Chef and owner of the world-renowned Hotel de Ville Restaurant in Crissier, Benoît Violier is one of those men who succeeds in everything. Nominated “Chef of the year” in Germany last year, he was attributed of 3 Michelin stars and a 19/20 mark at the Gault et Millau scale. True craftsmanship is his first belief and he proves it through his art as well as his words.
HIS VISION OF CRAFTSMANSHIP
I am truly impassioned by art – watchmaking, sculpture, painting, leather work, cooking – because before anything, the work of a Chef is a manual art. I admire everything that the hand makes and I fight for the preservation of this know-how. Craftsmanship brings us back to our origins, to an era where the hand was man’s only tool. In time, we have tried to extend it, among others, through the use of instruments. Even if craftsmanship has become more sophisticated, the hand always remains master and director of the action. It’s a heritage that we must perpetuate.
Motivated by this love for craftsmanship and its safeguarding, I joined the Companionship network called “Compagnons du Tour de France des Devoirs Unis”, as soon as I could. It’s a traditional institution of education to the arts and manual crafts, among which cooking. The apprenticeship occurs along a journey undertaken by the aspiring Companion converging towards the masters of his craft who teach him their knowledge and experience. At the end of this quest, the aspiring craftsman is acknowledged “Companion” and becomes in turn, a teacher. My “Tour de France” ended in Crissier, Switzerland, where I was welcomed in 2003. I now have the honor to teach to the aspiring cooks around me, the art of the beautiful gesture, so important in our work.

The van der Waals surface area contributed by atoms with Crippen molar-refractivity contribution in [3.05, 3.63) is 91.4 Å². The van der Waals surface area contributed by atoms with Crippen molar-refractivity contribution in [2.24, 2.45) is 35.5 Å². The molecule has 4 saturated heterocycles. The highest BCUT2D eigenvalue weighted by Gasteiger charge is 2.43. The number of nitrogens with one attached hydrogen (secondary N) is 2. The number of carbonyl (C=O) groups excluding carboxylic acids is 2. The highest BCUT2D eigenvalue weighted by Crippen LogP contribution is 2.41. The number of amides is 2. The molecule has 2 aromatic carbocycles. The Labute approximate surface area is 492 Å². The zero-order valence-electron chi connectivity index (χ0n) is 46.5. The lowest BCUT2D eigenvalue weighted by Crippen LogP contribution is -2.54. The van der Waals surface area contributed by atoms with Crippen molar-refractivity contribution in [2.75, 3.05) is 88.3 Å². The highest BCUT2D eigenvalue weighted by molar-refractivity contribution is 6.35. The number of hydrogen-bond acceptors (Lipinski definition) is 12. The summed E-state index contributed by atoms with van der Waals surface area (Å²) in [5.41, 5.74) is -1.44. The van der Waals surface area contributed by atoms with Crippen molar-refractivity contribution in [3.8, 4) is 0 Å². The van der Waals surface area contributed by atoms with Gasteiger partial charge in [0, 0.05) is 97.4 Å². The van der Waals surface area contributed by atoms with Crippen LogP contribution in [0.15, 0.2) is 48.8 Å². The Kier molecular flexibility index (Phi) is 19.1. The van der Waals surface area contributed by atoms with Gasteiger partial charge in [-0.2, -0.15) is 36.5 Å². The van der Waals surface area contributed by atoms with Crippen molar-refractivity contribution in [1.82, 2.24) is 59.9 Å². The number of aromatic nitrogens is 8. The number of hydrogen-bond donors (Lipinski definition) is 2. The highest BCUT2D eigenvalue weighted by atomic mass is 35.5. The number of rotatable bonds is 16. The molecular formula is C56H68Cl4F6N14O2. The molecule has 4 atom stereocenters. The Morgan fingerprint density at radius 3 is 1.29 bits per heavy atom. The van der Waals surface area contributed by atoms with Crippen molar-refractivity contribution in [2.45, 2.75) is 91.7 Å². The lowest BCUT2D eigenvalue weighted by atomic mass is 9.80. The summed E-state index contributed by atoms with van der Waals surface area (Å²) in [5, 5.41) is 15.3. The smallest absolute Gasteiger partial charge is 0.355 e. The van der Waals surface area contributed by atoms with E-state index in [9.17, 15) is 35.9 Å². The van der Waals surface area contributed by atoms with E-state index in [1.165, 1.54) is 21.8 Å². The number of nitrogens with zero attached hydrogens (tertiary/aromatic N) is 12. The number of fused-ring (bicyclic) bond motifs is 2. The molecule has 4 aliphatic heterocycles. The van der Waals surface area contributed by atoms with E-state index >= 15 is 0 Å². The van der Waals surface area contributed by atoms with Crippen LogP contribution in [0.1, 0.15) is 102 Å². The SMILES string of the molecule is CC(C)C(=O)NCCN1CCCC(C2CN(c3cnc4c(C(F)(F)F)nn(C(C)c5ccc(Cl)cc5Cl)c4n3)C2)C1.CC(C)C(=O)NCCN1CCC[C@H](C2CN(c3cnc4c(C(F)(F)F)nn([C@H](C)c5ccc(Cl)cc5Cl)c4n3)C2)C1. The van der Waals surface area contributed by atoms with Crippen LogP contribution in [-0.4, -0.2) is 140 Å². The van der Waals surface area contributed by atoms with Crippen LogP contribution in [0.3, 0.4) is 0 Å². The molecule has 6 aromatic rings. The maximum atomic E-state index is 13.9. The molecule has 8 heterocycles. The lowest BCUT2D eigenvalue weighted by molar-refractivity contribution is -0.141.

A TYPICAL DAY
My alarm rings at 7, after a short night. I have my breakfast in front of the news broadcast and around 8.30, I go down to the kitchen (my apartment is located right above the restaurant) and have a ritual coffee with my Chef, Franck Giovannini. We look over the deliveries, the reservations and special requests. Then I jump into a series of meetings until 11 o’clock, where the whole managing team meets for lunch. The meal set up start and first customers arrive. At the end of the service, around 3 o’clock, I start my now customary tour of the room during which I have it at heart to greet all of my guests. Depending on its duration, I grant myself a break between 16.30 and 17.45. At 18 o’clock, I come down to the kitchen for dinner, still in company of the managing team. I leap right in to the evening service and my tour of the room. I generally come up to my premises between midnight and 1 am and go to bed instantly. The days are pretty intense.
HIS RELATIONSHIP WITH TIME
Outside of the restaurant’s daily activity, I get down to many projects, among which the development of the Cooking Academy of Benoît Violier, the setting-up of a national cooking contest, writing books etc. I am a true hyperactive and I often regret that the days have only 24 hours. My professional life is a real race against time! It doesn’t allow us to spend much time as a family. Which is why Sunday is a sacred day. We try to cut ourselves away from the world, to go for a walk or eat a dish at a restaurant. It’s essential for Brigitte and me to be present alongside our son Romain.